The year-long wait to legalize edibles is much like edibles themselves: it takes a bit more time to kick in, the effects last a little longer and the experience is not quite the same as smoking flower. After all, when smokable buds and oils arrived for legal sale on Oct. 17, the pot-infused foods—like cookies, brownies and gummis—that took up a large chunk of the black market remained illegal. But they’re coming. And when this next phase of cannabis legalization takes effect in October 2019, it will usher in a plethora of new rules and regulations, while signalling yet another psychedelic shift in Canadian society.
“It’s going to be very complex,” says Jo Vos, managing director of Leafly Canada, a cannabis information company that keeps a close eye on Canadian legislation, acknowledging that “it was a smart approach” on the federal government’s part to hold back edibles.
Legalizing a new product for Canadians to consume, Vos notes, means that Canada will likely have to make amendments to several other pieces of legislation, including the Food and Drugs Act, the Controlled Drugs and Substances Act and the Cannabis Act itself. However, lifting the ban on edibles in 2019 doesn’t just mean having more marijuana-filled pastries. Vos expects the law’s passage to open up a vast new market ﬁlled with everything from cannabis creams and gels to transdermal patches and ingestible capsules.
READ MORE: With its patchwork of half-baked, absurd laws, Canada isn’t ready for legal weed
One of the biggest questions heading into next year will inevitably be the amount of THC—pot’s psychoactive ingredient—allowed in each product. When legal marijuana arrived in Colorado in 2014, there were few regulations; that year, hospitals responded to an alarming number of high, underage children. These days, packaged edibles within the state must come in servings of 10 milligrams (an amount that’s generally considered a low-level dose) or less. In a statement to Maclean’s, Health Canada wouldn’t touch on the government’s dosing plans, saying that edibles would have “stringent regulatory standards, and be produced under sanitary conditions in facilities that meet specific physical security requirements.” But Tammy Jarbeau, a Health Canada spokesperson, noted that there are plans to look at the “specific health and safety risks posed by these novel products,” like their appeal to children, issues of overconsumption and “contaminated or food-borne illnesses.”
Yannick Craigwell, owner and operator of Treats and Treats in Vancouver, a company that sells baked goods infused with cannabis online (something that runs afoul of the law but is tolerated in Vancouver), is watching the second stage of legalization closely. Many of his treats carry anywhere from 90 to 175 milligrams of THC (one could easily find a cookie in Vancouver with close to 300 milligrams, he says), and he hopes to open a bakery the day the law gets passed. Craigwell’s biggest concern is packaging, fearing that the rules could affect a company’s ability to personalize its branding. “This is what gives us our chance to stand out,” he says. “If small businesses are told to put things in carbon-copy boxes that don’t say anything about the vendor, then it lends to the bigger corporations.” He points to the example set by Colorado, where producers are prevented from making edibles that resemble animals, fruits or people in an effort to make them less enticing to children.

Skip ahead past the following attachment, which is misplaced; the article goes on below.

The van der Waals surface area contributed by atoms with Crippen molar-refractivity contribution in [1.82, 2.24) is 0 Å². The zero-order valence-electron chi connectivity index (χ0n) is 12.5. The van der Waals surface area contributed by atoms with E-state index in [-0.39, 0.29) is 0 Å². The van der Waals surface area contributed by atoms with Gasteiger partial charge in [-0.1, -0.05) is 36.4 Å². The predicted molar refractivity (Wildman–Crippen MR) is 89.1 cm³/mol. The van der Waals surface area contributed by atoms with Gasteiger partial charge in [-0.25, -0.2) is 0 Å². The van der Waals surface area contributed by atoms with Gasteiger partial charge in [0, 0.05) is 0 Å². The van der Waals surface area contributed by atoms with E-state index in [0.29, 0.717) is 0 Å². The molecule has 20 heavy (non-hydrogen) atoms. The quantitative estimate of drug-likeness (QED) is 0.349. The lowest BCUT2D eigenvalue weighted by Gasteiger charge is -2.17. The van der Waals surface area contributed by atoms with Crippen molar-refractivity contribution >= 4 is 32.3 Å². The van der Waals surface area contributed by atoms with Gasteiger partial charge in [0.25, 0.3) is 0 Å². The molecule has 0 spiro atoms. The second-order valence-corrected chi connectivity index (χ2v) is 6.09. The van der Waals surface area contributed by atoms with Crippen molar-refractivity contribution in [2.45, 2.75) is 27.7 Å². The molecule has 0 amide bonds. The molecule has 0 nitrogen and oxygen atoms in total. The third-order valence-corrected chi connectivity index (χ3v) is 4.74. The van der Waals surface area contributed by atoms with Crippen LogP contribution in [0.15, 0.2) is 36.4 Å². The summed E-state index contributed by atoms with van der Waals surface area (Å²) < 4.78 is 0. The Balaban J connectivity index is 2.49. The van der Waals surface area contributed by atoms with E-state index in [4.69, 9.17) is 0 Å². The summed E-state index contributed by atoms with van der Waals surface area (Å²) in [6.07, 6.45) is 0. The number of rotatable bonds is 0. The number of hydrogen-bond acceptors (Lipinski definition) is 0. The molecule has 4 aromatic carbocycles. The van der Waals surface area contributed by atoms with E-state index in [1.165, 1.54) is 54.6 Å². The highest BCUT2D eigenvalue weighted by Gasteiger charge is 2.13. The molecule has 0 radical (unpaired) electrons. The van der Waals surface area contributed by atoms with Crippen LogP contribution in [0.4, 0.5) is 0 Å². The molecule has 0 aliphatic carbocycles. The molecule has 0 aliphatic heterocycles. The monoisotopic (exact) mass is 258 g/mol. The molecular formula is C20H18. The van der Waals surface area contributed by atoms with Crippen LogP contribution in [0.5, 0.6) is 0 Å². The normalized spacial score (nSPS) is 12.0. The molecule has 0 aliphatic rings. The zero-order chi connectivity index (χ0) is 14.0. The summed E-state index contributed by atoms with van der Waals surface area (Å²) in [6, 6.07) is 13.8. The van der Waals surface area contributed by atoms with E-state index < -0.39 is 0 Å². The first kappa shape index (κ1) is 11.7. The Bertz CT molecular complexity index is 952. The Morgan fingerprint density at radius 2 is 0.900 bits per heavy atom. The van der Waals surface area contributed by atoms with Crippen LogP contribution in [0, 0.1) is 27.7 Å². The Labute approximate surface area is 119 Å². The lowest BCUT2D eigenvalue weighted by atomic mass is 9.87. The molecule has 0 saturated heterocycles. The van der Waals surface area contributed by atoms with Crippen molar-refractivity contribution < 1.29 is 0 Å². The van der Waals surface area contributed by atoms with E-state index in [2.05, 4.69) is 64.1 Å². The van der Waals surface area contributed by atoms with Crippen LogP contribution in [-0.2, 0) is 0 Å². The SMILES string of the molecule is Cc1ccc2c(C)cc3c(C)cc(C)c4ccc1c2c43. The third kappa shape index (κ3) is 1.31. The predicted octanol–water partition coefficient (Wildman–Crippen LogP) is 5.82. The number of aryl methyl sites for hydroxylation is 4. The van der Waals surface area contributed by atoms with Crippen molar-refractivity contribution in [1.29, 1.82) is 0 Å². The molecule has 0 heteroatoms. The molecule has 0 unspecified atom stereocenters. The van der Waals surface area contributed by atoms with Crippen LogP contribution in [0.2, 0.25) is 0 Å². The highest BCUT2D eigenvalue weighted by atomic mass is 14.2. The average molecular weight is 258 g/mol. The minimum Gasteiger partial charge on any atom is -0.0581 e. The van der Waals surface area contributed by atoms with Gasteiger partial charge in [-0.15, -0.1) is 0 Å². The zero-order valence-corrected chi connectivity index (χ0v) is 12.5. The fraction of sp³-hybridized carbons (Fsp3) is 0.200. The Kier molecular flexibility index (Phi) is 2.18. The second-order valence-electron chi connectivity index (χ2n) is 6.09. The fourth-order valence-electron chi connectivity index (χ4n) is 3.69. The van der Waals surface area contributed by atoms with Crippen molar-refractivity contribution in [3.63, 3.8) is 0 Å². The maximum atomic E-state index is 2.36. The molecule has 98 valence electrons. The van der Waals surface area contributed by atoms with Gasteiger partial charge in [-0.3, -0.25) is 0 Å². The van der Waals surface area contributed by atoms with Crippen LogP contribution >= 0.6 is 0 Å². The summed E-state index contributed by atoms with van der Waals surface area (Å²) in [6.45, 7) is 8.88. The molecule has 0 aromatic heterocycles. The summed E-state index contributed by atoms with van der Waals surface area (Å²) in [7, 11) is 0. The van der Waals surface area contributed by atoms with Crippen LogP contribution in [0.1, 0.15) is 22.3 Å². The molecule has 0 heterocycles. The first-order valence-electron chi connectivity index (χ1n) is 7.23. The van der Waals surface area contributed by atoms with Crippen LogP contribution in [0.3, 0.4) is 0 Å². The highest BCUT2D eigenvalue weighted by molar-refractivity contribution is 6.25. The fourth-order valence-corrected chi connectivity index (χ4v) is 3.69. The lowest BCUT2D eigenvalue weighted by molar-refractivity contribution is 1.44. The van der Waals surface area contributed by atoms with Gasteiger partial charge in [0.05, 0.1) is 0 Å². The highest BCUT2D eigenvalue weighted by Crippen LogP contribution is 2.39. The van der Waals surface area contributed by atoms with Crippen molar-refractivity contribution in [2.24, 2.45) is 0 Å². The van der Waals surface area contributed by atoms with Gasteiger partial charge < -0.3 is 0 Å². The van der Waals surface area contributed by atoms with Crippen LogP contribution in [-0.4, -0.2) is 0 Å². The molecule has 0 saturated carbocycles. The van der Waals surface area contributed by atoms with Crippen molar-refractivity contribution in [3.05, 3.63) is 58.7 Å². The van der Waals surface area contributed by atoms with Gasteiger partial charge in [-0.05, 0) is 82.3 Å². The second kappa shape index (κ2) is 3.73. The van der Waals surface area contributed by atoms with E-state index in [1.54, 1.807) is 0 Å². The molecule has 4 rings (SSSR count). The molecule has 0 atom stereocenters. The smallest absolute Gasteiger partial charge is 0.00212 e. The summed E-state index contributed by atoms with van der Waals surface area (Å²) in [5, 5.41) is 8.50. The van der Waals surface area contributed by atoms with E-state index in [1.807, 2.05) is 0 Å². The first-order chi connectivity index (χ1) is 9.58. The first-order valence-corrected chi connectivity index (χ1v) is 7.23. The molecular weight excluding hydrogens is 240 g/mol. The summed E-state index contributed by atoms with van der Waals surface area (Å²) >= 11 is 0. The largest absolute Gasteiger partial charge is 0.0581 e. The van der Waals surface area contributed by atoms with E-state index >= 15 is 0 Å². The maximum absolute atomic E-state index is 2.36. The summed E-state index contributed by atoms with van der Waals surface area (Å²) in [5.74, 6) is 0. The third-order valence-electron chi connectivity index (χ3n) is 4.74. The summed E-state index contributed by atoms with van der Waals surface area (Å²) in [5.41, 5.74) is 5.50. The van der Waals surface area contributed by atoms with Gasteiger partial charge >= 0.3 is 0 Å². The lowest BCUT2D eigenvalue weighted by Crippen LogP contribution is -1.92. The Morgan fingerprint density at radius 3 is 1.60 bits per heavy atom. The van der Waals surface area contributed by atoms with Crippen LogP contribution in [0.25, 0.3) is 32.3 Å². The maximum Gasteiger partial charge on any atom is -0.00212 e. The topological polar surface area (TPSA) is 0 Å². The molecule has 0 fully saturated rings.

Craigwell has been baking sweets since he was a kid—growing up, his mother refused to buy him cookies, so he was forced to concoct recipes himself. He began experimenting with cannabis a year after he launched his business in 2014. For all the debate about keeping edibles away from children, Craigwell believes those concerns shouldn’t dictate policy. “It’s up to the parent to be a good parent,” he says, and notes the dilemma is akin to kids eating Tide Pods on the internet: “That doesn’t mean we can’t do laundry.”
Vos concurs, adding that avoiding the cannabis industry and “working in silence” would be the biggest mistake the government could make going into 2019. As it stands now, only manufacturers with a licence from Health Canada would be allowed to make and bake edibles. To legally sell these products, retailers will need permission from their province.
Regardless of what happens, there is little doubt that the market for edibles will be enormous. A 2018 survey from Deloitte suggested that six out of 10 Canadian customers would choose pot edibles over smokables.
Craigwell has noticed a spike in sales since the first legalization day, and Vos has seen the number of edibles-related searches among Canadians soar since October. The country is curious, but people also “want to consume discreetly, in a way that is maybe elegant and a bit more refined than rolling and smoking a joint,” she says, and notes that women may be more drawn to edibles. What should first-timers expect when they take home a pot-laced brownie next October? Start with a nibble and proceed slowly, Vos advises. Then, when you’re ready, “continue your journey from there.”
MORE ABOUT MARIJUANA:
- Clearing pot charges from Canadians’ records would be a good start—but it’s not enough
- Comparison shopping in Edmonton, the temporary pot capital of Canada
- No recreational pot shops in Ontario? This place didn’t get the memo
- The next step for Canada: decriminalize hard drugs